Asia's rapid development over the past two decades has brought the continent to the brink of becoming the world's economic powerhouse. However, its infrastructure shortfall – believed to be worth $6500bn between 2015 and 2020 – is threatening to hold the region back, unless it can scrape together the required funding to fill this gap.

The infrastructure bottleneck holding Asia back

Roads, railways, power plants – Asia needs more of them. A lot more. Countries with large populations and rising income levels are setting ambitious infrastructure development goals, eager to tap into new funding sources such as the China-led Asian Infrastructure Investment Bank (AIIB). Meanwhile, companies are on the hunt for lucrative contracts. 

Of course, making big plans is one thing; pulling them off is another challenge entirely. The infrastructure business is notorious for delays and outright failures. And while there may be plenty of money floating around these days, emerging economies still have to fight for investment dollars.

AIIB demand boost 

Yoo Il-ho, South Korea's deputy prime minister, struck an optimistic note at an economic ministers meeting on February 25. The establishment of the AIIB, he said, "will boost demand for new infrastructure investment in the Asian region." Seoul has a plan to capitalise on that demand, the government recently setting up a council of state-run banks and a trade insurer to help South Korean companies bid for projects.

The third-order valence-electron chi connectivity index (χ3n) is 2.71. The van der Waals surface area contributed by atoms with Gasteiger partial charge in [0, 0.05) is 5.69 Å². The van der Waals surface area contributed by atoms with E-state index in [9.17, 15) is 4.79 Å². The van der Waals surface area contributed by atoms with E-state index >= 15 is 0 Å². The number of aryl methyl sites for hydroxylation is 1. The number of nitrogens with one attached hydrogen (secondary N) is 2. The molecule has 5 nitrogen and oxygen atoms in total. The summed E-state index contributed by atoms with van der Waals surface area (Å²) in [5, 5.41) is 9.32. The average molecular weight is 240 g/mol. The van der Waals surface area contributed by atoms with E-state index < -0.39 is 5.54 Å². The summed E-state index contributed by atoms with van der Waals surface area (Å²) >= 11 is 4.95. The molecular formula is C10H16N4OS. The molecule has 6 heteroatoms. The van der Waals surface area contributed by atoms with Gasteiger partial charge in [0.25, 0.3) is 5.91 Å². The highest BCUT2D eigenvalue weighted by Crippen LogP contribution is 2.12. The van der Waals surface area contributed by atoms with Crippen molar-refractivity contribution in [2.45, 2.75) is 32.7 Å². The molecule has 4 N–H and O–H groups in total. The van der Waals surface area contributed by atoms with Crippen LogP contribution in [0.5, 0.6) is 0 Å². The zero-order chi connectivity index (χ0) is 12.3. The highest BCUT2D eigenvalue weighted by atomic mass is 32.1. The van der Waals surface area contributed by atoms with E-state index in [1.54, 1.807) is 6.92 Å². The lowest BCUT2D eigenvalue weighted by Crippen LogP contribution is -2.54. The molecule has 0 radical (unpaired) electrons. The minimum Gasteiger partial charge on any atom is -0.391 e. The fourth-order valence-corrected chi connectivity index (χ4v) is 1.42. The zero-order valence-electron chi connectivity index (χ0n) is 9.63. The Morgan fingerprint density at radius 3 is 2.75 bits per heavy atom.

MA Mannan, Bangladesh's finance minister, also likes what he sees in the AIIB. "We need more capital to carry out the country's development activities," he told lawmakers on February 23. "The AIIB will help us in this regard." Mr Mannan dismissed concerns that joining the China-led institution would compromise Bangladesh's relationships with two other international lenders – the World Bank and the Asian Development Bank (ADB). 

Established last December, the AIIB is seen as a game changer for regional infrastructure development. However, it is not the only newcomer with cash to offer. The $100bn New Development Bank, also known as the Brics bank, is setting up shop in Shanghai. KV Kamath, chief of the institution, signed documents for the establishment of the bank's headquarters in the city on February 27 and revealed that funding could start in April.